Physics

Quantum manipulation power for quantum information processing gets a boost

In a new study, researchers present methods for controlling the output power and efficiency of a quantum thermal engine based on a two-atom cavity, where the atoms interact with the light confined within the cavity. This could help improve quantum manipulation power for quantum information processing.

Scientists develop machine-learning method to predict the behavior of molecules

A team of scientists has come up with a machine-learning method that predicts molecular behavior, a breakthrough that can aid in the development of pharmaceuticals and the design of new molecules that can be used to enhance the performance of emerging battery technologies, solar cells, and digital displays.

Marie Curie and her X-ray vehicles' contribution to World War I battlefield medicine

Ask people to name the most famous historical woman of science and their answer will likely be: Madame Marie Curie. Push further and ask what she did, and they might say it was something related to radioactivity. (She actually discovered the radioisotopes radium and polonium.) Some might also know that she was the first woman to win a Nobel Prize. (She actually won two.)

Electrons surfing on a laser beam

The Large Hadron Collider at CERN in Switzerland, the largest accelerator in the world, has a circumference of around 26 kilometres. Researchers at Friedrich-Alexander Universität Erlangen-Nürnberg (FAU), Germany, are attempting to go to the other extreme by building the world's smallest accelerator—one that fits on a microchip. The research team has now taken another step towards achieving this ambition.

NASA Announces Briefing on Carbon Mission Science Results

NASA will hold a media teleconference at 2 p.m. EDT Thursday, Oct. 12, to discuss new research to be published this week on changing global levels of carbon dioxide in the atmosphere. The research is based on data from NASA’s Orbiting Carbon Observatory-2 (OCO-2) mission and other satellites.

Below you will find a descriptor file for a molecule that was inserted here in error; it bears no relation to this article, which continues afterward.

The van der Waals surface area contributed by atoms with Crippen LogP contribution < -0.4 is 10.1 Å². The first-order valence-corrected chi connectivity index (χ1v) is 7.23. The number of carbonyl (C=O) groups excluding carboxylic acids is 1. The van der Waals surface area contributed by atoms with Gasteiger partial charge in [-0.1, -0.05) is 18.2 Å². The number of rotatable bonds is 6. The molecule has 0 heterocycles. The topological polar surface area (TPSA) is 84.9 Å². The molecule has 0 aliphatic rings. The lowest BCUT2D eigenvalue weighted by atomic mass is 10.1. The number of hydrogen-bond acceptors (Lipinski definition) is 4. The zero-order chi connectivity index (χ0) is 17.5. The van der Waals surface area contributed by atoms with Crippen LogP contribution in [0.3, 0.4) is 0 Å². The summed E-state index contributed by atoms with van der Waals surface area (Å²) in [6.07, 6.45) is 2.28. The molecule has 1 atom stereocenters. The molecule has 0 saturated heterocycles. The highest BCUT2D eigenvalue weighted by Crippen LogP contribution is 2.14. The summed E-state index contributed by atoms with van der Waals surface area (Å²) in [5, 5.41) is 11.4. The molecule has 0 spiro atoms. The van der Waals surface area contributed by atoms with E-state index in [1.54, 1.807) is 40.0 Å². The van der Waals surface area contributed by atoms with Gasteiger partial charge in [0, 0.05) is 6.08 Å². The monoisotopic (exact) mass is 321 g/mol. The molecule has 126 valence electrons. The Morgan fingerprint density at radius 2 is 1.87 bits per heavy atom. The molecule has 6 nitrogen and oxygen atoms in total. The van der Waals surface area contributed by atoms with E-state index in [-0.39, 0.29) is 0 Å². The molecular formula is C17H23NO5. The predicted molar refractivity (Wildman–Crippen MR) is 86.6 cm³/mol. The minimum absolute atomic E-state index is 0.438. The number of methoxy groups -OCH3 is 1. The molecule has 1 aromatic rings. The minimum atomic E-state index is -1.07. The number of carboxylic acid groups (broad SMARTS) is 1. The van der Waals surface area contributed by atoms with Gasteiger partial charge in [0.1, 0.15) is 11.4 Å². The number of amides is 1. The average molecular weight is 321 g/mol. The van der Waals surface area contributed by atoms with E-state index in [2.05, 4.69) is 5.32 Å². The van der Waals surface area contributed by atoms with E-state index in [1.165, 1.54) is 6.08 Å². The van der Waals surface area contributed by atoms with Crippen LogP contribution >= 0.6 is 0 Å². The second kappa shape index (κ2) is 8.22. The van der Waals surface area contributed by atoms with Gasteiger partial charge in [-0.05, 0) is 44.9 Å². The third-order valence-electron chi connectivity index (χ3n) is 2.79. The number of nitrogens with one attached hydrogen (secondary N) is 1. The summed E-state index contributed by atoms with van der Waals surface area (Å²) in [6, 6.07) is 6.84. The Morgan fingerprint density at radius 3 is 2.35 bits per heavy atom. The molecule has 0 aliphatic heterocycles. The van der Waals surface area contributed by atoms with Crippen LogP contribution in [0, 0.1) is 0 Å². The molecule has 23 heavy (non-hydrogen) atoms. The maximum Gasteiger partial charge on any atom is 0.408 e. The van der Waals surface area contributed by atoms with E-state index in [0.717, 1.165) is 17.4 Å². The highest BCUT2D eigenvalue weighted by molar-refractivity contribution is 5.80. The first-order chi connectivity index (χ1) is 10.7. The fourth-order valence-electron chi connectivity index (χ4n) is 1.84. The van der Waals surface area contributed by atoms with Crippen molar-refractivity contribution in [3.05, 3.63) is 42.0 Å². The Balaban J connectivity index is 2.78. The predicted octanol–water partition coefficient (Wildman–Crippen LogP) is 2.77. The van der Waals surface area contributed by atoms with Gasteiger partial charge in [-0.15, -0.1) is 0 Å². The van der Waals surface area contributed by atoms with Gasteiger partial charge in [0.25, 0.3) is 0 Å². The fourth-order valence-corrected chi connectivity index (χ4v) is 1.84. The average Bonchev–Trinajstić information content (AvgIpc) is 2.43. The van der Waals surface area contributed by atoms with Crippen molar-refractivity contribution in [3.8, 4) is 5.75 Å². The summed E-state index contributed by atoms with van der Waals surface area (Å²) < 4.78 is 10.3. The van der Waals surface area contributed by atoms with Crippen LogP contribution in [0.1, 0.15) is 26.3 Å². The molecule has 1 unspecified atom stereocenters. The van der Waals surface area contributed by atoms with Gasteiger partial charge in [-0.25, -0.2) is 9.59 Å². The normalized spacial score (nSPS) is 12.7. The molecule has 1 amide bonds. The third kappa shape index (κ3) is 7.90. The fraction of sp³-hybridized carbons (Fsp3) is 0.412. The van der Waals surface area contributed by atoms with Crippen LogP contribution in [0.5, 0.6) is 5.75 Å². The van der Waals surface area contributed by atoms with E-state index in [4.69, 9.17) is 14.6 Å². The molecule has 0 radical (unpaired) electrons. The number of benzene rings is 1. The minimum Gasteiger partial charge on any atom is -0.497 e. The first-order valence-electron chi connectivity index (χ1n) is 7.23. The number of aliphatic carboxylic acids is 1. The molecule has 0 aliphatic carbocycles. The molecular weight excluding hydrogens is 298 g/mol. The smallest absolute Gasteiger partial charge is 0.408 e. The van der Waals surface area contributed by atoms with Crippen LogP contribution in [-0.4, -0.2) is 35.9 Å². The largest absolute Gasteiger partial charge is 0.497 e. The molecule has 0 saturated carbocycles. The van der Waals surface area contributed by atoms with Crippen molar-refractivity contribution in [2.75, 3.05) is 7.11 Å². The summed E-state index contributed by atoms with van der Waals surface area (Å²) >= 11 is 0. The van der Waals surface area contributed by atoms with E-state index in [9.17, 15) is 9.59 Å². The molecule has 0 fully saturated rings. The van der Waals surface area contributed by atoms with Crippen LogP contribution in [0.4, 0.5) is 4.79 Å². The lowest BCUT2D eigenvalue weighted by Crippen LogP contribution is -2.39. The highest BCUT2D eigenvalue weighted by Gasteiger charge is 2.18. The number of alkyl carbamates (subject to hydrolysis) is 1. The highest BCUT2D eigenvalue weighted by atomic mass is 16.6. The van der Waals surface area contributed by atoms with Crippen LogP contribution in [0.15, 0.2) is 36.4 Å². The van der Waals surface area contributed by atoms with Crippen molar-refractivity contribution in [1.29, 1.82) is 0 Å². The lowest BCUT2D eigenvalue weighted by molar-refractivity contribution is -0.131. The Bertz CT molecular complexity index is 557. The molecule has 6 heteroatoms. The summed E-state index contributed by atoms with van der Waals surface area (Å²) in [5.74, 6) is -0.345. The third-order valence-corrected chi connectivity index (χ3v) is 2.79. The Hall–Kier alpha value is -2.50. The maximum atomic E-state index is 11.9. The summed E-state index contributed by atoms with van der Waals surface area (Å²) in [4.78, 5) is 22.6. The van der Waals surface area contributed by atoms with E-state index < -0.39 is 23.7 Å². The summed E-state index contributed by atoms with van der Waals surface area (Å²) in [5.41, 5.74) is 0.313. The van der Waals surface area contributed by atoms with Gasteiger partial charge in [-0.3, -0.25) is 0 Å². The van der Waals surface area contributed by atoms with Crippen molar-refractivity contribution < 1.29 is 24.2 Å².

NASA TV to Broadcast Hispanic Heritage Event

NASA will celebrate Hispanic Heritage Month at the James Webb Auditorium in the agency’s headquarters in Washington on Thursday, Oct. 12, with a discussion of the contributions of Hispanics to NASA’s mission and the importance of Hispanic representation in science, technology, engineering and mathematics (STEM) education and careers.

NASA TV to Broadcast Hispanic Heritage Event

NASA will celebrate Hispanic Heritage Month at the James Webb Auditorium in the agency’s headquarters in Washington on Thursday, Oct. 12, with a discussion of the contributions of Hispanics to NASA’s mission and the importance of Hispanic representation in science, technology, engineering and mathematics (STEM) education and careers.

Machine learning translates 'hidden' information to reveal chemistry in action

Scientists have developed a new way to capture the details of chemistry choreography as it happens. The method -- which relies on computers that have learned to recognize hidden signs of the steps -- should help them improve the performance of catalysts to drive reactions toward desired products faster.

Forget about it: A material that mimics the brain

Inspired by human forgetfulness -- how our brains discard unnecessary data to make room for new information -- scientists conducted a recent study that combined supercomputer simulation and X-ray characterization of a material that gradually 'forgets.' This could one day be used for advanced bio-inspired computing.

Electrons surfing on a laser beam

The largest particle accelerator in the world - the Large Hadron Collider at CERN in Switzerland -- has a circumference of around 26 kilometers. Researchers are now attempting to go to the other extreme by building the world's smallest machine of this kind -- a particle accelerator that fits on a microchip.

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